Radiology and orthopedics researchers at Stanford have shown the prowess of nuclear imaging for identifying the specific source(s) of pain and reduced mobility in patients with chronic sciatica, a common low-back condition notorious for evading such pinpointing.
The Journal of Nuclear Medicine published the team’s findings online Nov. 2.
Senior study author Sandip Biswal, MD, and colleagues performed PET/MRI using the radiotracer fluorodeoxyglucose (18F-FDG) on nine symptomatic patients and five healthy volunteers.
In all nine patients, the researchers recorded significantly increased FDG uptake in detected lesions correlating with pain and related symptoms.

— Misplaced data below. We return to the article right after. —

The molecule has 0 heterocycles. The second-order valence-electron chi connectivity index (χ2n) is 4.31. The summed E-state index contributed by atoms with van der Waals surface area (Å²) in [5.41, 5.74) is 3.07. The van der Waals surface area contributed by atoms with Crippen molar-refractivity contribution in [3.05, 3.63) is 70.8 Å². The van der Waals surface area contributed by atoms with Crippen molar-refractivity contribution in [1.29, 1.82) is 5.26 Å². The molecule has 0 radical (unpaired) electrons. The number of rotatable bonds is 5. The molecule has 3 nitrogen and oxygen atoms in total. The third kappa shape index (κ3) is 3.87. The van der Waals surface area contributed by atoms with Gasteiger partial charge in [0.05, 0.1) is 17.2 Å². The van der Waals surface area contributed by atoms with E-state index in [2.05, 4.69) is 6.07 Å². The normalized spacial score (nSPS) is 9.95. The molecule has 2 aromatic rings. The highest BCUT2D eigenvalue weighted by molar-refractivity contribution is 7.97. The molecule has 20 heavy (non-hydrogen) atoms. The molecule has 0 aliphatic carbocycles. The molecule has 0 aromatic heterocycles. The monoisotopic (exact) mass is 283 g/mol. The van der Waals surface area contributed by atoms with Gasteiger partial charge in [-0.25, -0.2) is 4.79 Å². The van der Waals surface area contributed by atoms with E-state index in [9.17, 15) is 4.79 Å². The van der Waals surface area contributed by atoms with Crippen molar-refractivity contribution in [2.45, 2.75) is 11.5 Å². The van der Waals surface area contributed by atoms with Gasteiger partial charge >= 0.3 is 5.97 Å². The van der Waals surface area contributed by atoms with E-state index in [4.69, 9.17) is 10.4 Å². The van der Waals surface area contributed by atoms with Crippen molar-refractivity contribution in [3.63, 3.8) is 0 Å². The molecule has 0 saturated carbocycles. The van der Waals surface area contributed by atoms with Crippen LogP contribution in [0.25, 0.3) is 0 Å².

Further, along with finding FDG-avid lesions in impinged nerves of the lumbar spine—no surprise—they also observed uptake activity that associated with non-spinal causes. These included facet-joint degeneration and pars defect, along with a presumed scar neuroma.
“The feasibility of 18F-FDG PET/MRI for diagnosing pain generators in chronic sciatica has been demonstrated, revealing various possible etiologies,” Biswal et al. report.
Sciatica, which frequently radiates pain and reduced mobility into the buttocks and legs, can be painful to the point of debilitating. Without surgery or another intervention, serious cases can lead to paralysis of the lower extremities and urinary and/or fecal incontinence.